The documents, which primarily are from 2009 to 2011, offer a window into the divide among jihadists around the time of bin Laden’s death, which would eventually lead to the emergence of ISIS. Those who rejected bin Laden’s call for attacking the West first before establishing a caliphate would eventually join the group.
The divide over the best path forward persists today, and the documents shed light on the factors that to contributed to an eventual al Qaeda-ISIS split.
Bin Laden, for example, supported winning over local populations so that they would embrace religious rule. He called for followers to remember their “morals” and not kill Muslims in mosques and markets. But those who eventually joined ISIS adopted brutal tactics to hold residents hostage.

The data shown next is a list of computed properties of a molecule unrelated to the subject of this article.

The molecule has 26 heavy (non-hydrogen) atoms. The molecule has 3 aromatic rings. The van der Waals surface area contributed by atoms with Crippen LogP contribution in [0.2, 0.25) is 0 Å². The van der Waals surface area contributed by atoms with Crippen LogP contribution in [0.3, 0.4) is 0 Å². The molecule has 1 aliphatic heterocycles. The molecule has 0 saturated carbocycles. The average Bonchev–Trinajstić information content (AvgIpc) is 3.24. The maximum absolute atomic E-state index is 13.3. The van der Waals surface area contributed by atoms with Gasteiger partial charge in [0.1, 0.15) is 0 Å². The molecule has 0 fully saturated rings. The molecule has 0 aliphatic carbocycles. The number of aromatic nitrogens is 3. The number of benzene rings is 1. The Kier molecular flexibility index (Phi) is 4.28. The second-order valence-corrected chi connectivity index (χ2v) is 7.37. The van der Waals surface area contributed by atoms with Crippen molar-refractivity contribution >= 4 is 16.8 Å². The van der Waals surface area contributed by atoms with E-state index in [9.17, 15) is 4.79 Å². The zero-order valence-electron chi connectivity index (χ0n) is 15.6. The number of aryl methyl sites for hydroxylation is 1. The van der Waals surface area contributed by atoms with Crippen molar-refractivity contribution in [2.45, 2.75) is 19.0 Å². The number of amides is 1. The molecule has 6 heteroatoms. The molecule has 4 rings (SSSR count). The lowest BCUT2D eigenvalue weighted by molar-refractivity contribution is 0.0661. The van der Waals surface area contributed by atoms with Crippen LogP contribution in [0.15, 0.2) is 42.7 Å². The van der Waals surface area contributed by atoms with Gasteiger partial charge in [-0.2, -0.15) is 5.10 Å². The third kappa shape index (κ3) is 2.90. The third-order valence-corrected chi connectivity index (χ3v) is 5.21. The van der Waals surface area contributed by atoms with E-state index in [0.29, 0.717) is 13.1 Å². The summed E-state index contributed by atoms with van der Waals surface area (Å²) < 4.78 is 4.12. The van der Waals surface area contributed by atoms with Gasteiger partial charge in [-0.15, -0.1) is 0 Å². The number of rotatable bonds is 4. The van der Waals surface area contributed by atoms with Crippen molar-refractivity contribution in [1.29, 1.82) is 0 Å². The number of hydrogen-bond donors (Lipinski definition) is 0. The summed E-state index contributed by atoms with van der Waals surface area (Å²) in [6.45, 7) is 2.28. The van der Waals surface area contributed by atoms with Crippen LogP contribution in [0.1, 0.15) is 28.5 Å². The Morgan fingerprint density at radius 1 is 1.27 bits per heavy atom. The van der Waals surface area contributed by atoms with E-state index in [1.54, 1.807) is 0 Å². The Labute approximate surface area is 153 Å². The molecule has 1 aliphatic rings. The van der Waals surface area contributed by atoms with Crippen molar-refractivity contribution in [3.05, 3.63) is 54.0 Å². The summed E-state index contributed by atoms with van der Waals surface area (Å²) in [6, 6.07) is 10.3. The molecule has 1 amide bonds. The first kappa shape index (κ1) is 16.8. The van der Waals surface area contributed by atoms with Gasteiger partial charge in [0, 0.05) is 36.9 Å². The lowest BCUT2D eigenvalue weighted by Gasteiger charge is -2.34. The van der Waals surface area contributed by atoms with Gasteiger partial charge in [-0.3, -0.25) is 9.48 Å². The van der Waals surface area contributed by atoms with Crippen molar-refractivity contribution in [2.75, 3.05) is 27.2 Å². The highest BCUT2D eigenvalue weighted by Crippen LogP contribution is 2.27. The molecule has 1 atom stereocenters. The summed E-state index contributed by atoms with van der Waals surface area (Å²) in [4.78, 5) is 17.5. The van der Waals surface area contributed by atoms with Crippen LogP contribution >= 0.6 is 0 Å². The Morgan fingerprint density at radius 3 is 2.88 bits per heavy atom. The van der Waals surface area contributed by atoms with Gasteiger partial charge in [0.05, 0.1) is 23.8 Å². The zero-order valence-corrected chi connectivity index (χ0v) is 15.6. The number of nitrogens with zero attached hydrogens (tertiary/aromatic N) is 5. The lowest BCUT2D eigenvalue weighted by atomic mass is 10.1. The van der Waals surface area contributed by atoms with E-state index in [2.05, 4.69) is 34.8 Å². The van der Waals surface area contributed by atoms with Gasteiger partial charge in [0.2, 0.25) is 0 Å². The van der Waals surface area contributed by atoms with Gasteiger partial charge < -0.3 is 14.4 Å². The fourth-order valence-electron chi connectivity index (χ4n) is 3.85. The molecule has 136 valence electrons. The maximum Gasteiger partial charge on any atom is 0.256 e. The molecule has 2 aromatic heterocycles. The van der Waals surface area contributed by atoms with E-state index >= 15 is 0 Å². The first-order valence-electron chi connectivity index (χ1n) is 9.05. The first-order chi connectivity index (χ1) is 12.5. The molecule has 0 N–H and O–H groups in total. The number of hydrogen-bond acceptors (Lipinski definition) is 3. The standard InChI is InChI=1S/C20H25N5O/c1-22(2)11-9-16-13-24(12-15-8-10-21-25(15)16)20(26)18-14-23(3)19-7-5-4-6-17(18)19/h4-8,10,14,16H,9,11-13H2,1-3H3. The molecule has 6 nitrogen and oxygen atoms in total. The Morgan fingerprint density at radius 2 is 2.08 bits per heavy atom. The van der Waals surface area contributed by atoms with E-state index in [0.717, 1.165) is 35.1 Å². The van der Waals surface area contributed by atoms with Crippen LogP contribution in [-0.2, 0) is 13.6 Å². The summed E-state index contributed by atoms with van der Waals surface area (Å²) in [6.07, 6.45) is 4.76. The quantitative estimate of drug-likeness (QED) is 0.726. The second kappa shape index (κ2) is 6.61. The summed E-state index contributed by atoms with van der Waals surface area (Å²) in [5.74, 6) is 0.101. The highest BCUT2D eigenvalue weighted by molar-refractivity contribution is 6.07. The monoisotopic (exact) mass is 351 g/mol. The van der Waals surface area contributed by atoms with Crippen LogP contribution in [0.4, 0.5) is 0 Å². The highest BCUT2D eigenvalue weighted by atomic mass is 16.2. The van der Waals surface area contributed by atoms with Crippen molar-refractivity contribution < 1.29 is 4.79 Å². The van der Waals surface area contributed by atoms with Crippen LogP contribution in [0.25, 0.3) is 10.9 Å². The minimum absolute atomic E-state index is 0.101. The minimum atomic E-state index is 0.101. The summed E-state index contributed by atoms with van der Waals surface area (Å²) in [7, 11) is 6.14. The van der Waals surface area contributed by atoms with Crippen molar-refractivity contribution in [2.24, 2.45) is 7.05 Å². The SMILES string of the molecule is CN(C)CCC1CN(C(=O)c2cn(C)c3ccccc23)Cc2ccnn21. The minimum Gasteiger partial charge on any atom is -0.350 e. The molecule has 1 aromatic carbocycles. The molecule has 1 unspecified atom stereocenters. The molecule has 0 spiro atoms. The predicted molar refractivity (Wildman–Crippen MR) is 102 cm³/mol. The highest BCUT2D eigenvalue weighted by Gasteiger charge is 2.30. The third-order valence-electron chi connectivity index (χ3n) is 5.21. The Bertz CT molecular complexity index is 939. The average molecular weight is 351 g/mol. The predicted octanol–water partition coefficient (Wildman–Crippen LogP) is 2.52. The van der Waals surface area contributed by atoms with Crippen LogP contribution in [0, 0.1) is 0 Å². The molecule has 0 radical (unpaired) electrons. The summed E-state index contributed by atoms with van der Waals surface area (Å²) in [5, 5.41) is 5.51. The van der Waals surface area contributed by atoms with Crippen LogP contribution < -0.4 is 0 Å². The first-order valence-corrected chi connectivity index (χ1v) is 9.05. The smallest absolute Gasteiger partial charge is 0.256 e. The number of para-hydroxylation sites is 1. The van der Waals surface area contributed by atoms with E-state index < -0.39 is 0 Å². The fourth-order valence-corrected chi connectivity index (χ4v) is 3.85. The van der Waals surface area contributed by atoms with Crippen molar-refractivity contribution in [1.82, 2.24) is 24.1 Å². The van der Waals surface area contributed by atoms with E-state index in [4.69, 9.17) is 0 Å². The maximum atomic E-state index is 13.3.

Today, as U.S. strikes target ISIS in Iraq and Syria, al Qaeda is exploiting a growing local frustration with an ISIS that under perpetual attack. Al Qaeda leaders, in their push to win back support, note that they developed relationships with local leaders over the years rather that brutalize residents. Working with locals is an idea evident in the bin Laden documents.
And in recent months, al Qaeda has argued it is the enduring terror group.
Where younger al Qaeda members believed an Islamic State was within their reach, bin Laden imagined that such a state would not be possible in his lifetime. Rather he saw himself as a “strategic guide” toward an eventual caliphate, a senior U.S. intelligence explained during a briefing with reporters Tuesday.